BROADFOOT, GEORGE (1807-1845), joined service of the East India Company as a cadet in the Madrās Native Infantry in 1826. In May 1841, he went to Kābul in command of the escort which accompanied the families of Shāh Shujā' and Zamān Shāh. He took part in the first Afghān war and distinguished himself in the Khaibar operations under General Pollock. In 1844, he was appointed Agent to the Governor-General at the North-West Frontier Agency. The appointment was not liked by the Sikh Government. Major George Broadfoot was impulsive by nature and had a temperamental hostility towards the Sikhs. While leading a caravan of the royal Afghān families through the Punjab, he had annoyed the Sikh escort provided by the Lahore Government for the protection of the convoy. He incited the Muslim population to rise and rescue him and requisitioned a British brigade from Jalālābād to save him from what he called the violent intentions of the Sikhs. His distrust of the Sikh escort, however, proved imaginary, but his conduct had given offence to the Sikh Darbār.
Broadfoot had come to the Sikh frontier with the set policy of inciting antagonisms against the Lahore Kingdom and bringing about a full-scale conflagration between the Sikhs and the British. He endeavoured to win over Mūl Rāj, the governor of Multān, to his side. He gave open encouragement to Gulāb Siṅgh, who had made numerous proposals to the British for the destruction of the Sikh army and offered to assist them in the occupation of the Punjab in return for his being recognized as an independent sovereign of Jammū and the neighbouring hills. In March 1845, Broadfoot challenged the right of the Sikh Government to administer its possessions to the south of the Sutlej. He arrested a party of Lahore officials, escorted by a cavalry force, proceeding to Koṭ Kapūrā to relieve State troops stationed there. He prepared a case for the seizure of Lahore lands on the left bank of the Sutlej, arguing that, if the river was the boundary between the Sikhs and the British, the former could not possess territories to the south of it. Soon afterwards took place the Anandpur Mākhovāl incident. The Colebrook Award of 1828 had accepted Lahore supremacy over the town, which was managed by the Soḍhī priests, and the Sikh Darbār's right so established had never been challenged. A dispute having arisen among the Soḍhis in the spring of 1845, Broadfoot took upon himself to settle it by force. The Sikh forces, however, upset Broadfoot's mediation and expelled both Lieutenant Cunningham and his assistant sent there by the British agent.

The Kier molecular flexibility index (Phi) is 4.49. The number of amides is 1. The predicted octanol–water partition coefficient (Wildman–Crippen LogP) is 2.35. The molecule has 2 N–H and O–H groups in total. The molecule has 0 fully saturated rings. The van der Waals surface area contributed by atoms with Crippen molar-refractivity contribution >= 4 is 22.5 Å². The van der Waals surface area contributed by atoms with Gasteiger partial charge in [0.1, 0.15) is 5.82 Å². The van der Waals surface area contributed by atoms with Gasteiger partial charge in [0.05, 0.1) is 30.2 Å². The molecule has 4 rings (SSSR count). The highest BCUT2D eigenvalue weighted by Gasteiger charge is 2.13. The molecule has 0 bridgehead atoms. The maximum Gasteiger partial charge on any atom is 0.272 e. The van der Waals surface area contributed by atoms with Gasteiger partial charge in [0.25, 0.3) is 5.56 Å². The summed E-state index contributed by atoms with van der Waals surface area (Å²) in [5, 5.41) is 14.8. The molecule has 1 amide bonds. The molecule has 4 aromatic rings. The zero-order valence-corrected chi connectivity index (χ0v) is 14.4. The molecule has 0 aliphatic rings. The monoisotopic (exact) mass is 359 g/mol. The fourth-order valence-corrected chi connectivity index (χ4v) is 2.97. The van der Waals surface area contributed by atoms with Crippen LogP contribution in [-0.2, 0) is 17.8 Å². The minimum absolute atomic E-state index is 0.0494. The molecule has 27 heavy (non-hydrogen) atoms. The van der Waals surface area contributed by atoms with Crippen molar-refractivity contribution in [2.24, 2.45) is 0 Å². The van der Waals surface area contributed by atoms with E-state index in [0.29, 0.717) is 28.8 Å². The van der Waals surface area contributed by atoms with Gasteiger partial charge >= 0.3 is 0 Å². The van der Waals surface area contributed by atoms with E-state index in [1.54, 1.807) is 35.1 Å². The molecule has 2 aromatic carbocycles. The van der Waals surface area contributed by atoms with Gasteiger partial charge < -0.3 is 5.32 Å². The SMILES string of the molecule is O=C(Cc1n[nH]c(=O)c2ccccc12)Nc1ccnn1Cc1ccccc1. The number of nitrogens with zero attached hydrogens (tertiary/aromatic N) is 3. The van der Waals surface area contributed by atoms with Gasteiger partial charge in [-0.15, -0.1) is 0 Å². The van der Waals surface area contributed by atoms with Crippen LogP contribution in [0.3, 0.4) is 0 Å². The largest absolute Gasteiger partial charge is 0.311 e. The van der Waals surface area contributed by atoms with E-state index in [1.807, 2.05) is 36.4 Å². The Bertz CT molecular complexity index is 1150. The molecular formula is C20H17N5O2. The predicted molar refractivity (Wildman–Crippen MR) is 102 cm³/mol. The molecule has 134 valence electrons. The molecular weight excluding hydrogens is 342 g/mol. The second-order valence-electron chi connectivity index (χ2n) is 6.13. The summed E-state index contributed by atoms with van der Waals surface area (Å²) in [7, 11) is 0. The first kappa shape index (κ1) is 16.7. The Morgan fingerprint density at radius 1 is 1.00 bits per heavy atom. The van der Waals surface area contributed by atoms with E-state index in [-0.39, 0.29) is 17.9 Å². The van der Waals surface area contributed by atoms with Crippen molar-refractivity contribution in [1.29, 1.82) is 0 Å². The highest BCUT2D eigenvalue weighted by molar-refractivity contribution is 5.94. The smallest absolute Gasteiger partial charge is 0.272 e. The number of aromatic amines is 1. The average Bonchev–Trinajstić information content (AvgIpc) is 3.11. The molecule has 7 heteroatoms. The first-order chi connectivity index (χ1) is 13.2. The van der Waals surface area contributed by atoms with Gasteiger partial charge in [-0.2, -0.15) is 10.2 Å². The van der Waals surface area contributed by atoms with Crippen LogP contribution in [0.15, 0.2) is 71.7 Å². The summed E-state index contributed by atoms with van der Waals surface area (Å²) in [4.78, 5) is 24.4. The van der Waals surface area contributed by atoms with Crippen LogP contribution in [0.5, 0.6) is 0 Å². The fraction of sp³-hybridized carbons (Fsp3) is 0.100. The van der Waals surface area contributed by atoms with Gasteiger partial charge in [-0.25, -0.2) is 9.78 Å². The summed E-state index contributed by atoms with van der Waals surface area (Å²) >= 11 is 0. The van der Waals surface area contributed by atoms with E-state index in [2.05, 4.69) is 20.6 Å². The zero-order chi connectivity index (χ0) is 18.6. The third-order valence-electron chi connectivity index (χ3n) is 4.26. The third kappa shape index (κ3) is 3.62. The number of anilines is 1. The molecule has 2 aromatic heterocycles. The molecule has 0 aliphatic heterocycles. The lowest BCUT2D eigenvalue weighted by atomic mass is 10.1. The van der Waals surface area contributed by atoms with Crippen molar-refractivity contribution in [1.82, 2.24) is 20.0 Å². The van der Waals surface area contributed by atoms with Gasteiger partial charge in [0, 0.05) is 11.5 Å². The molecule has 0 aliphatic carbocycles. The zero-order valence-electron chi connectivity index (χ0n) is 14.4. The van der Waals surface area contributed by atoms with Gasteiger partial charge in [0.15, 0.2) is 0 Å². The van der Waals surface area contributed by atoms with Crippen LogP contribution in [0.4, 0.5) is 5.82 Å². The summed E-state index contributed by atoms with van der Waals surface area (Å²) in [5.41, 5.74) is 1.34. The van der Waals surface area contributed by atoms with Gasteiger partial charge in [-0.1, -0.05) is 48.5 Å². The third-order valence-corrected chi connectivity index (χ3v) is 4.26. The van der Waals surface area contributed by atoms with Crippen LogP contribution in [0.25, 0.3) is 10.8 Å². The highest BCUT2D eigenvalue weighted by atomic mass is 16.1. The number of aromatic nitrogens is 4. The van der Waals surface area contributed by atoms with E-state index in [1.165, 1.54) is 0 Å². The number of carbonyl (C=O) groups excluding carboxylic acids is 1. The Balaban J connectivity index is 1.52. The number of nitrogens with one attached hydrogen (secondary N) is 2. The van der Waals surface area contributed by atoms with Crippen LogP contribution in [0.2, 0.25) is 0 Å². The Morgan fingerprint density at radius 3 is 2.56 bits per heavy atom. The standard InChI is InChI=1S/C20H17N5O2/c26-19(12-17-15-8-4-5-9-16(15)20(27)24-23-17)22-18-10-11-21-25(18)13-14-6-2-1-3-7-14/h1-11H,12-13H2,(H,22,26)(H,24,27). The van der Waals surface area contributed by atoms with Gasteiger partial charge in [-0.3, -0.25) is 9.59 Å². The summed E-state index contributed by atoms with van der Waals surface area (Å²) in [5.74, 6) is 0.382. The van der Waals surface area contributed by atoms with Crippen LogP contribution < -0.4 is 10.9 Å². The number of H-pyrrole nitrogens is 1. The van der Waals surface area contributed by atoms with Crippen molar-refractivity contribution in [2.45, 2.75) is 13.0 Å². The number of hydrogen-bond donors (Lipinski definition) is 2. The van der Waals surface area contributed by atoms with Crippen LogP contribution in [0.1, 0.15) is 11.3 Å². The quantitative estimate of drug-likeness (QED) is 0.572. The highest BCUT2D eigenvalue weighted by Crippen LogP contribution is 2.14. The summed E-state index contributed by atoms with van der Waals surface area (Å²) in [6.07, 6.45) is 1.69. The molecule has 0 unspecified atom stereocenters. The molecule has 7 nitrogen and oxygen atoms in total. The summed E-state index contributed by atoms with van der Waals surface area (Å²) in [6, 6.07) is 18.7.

These provocative acts on the part of Major Broadfoot were among the chain of events which culminated in the first Anglo-Sikh war. What Broadfoot did was only in line with Lord Hardinge's policy, and had the approval of the Home Government. Hardinge's approbation was expressed in his cryptic comment : "Broadfoot is in his element on the frontier. "
Major Broadfoot was killed in action on 21 December 1845 in the battle of Ferozeshāh.
B. J. Hasrat